The purpose of the present study was to determine whether or not the exercise intensity of water-walking for elderly women could be accurately prescribed by heart rate data obtained during treadmill exercise on land. Six healthy female volunteers, with a mean age of 62.2 ± 4.2 years, took part in this study. Walking on land was performed on a treadmill. Each subject completed three consecutive 4-minute walks at a progressively increasing velocity (40, 60 and 80 m-min-1), with a 1-minute rest after both the first and second walks. The room temperature and relative humidity were 24.5 ± 0.2°C and 54.8 ± 4.0%, respectively. Walking in water was performed in a Flowmill, which is a treadmill positioned at the base of a water flume. Each subject completed three consecutive 4-minute walks at a progressively increasing belt and water-flow velocity (20, 30 and 40 m-min-1), with a 1-minute rest after both the first and second walks. The water depth was at the level of the xiphoid process of each subject. The water temperature was 30.7 ± 0.1°C. The exercise intensity at the highest workrate was equivalent to 44.2 ± 10.3% of the heart rate reserve (HRR) during water-walking and 38.4 ± 4.7% of the HRR during land-walking. There was a highly significant linear relationship between heart rate (HR) and oxygen uptake (V̇O2) during both water-walking and land-walking. The relationship between HR and V̇O2 in both exercise modes was similar. Thus, the relationship of HR to V̇O2 derived from a treadmill-graded walking test on land may be used to prescribe exercise intensity for water-walking in thermoneutral water.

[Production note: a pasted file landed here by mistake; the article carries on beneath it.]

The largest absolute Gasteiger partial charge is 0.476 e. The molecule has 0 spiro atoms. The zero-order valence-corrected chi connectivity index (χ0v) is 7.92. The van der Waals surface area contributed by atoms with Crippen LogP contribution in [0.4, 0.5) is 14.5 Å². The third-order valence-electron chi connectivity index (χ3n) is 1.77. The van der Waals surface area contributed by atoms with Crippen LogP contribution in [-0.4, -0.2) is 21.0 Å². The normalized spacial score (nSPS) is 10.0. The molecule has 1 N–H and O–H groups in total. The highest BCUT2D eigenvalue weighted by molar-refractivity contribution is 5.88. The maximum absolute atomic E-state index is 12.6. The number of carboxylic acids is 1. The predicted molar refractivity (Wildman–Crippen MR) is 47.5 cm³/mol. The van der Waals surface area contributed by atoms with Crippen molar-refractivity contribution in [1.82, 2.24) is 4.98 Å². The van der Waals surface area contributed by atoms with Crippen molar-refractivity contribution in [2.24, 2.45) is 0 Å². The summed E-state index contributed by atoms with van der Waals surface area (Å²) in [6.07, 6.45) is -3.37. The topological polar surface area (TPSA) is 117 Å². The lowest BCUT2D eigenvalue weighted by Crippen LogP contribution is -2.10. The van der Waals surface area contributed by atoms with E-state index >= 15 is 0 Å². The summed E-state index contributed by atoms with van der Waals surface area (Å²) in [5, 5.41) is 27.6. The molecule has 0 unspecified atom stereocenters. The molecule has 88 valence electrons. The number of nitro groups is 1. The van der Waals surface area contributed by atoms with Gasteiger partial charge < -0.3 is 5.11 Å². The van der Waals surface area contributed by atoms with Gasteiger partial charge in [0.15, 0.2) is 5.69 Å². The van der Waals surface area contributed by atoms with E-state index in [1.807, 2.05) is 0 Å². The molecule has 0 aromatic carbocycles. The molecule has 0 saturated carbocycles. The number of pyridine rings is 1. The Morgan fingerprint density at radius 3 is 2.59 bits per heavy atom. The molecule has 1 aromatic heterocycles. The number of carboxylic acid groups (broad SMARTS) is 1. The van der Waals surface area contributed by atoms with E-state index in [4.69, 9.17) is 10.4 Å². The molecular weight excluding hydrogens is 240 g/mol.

|Number of pages||6|
|Journal||Journal of physiological anthropology and applied human science|
|Publication status||Published - Sep 1 2001|
All Science Journal Classification (ASJC) codes
- Social Sciences(all)